Another notable interview from the book is with model Hunter McGrady, who, after landing a series in Sports Illustrated’s Swimsuit Issue, was told she would have to lose weight if she wanted to continue working as a plus-size model. .

McGrady, a proponent of body positivity, refused to cater to the idea of ​​”more perfect,” even if it meant losing jobs. During New York Fashion Week in 2019, she turned down more than 30 jobs that she said didn’t include pruning. McGrady’s resolve resonated with Russo, who in the book talks about his struggles with diet culture.

Russo said his own experiences helped him connect with more than 80 people he interviewed while reporting for the book.

“I’m someone who is personally invested in this topic because I’m also affected by these kinds of fashion industry norms, and have been since I was a kid,” Russo said. “It really helped us connect and find that common ground, which allowed them to be more vulnerable and to open up more, and to really understand this project at its core.”

One of the challenges Russo faced early in his reporting on the size inclusion movement was choosing the right label. Russo identified with terms like “plus-size” and “fat.” However, while writing one of the articles that inspired the book, he discovered the controversy behind these labels. Russo wanted to call the feature “Fashion’s Fat Rebels,” but some of the people he hoped to interview refused to be included unless he removed the bold word from the title.

“It was tough because I wanted to include people that I really looked up to and looked up to and they just didn’t want to be lumped into this conversation,” Russo said. “At first, I was put off by that. And I was like, ‘Why wouldn’t you want to support that?’ ”

But while reporting for the book, Russo began to understand where these people were coming from. Some were afraid of losing their jobs, while others just didn’t want to be labeled that way.

“The complexity of understanding how fashion works and why labels matter in the way they currently do was something I had to learn through this process because not everyone wants to be labeled as a plus size. Not everyone wants to be labeled as fat or curvy,” Russo said. “Not all of them want to lend their voice here because at the end of the day it’s putting you in a box. to be put in those boxes, they find a community in those boxes. I’m one of those people. But some people don’t. They want the endless opportunities. They don’t want to be labeled, because being labeled means being limited to them. .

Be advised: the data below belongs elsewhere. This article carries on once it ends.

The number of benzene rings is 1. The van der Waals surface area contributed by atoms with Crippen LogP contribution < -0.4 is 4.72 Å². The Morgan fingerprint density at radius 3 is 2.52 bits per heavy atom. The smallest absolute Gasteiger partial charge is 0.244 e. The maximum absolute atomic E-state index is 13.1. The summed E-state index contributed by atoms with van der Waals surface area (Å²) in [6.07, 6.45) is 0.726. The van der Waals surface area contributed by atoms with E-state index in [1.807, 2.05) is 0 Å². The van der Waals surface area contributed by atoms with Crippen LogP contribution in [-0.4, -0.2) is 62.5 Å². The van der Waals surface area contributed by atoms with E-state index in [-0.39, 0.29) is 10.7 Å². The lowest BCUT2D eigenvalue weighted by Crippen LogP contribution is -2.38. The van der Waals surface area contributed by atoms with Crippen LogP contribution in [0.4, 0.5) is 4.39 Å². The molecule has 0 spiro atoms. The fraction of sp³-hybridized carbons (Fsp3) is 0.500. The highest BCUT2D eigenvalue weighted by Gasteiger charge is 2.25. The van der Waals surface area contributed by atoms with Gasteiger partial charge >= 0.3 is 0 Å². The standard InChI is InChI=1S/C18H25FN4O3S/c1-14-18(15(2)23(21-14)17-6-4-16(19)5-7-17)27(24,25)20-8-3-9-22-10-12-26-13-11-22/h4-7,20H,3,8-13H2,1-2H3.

Although the book is less than 200 pages, Russo also delves into the complexities of fashion brands like Old Navy and Target expanding their plus-size offerings in ways that make plus-size customers feel supported and included.

“The Power of Plus” covers the struggles of the size inclusion movement as well as the victories with big brands. Those wins notably slowed during the pandemic when Russo wrote the book. With the release slated for Tuesday, Russo, who now lives in Arizona, hopes the book will gain momentum.

“I think after two years of being in this pandemic, the momentum on size inclusivity has unfortunately slowed down a bit in the industry. It’s really sad to see. I wanted this book to remind people: we’ve come this far, let’s celebrate this, but don’t let it die out,” Russo said.

“The Power of Plus” is published by Chicago Review Press. It will be available from Tuesday on BarnesandNoble.com, Amazon and other booksellers.

Russo will be at the Guilderland Public Library for a book signing and discussion from 6:30-8 p.m. on Wednesday, September 7. The conference will be moderated by Times Union journalist Steve Barnes.

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Categories: Life and Arts, Life and Arts, Schenectady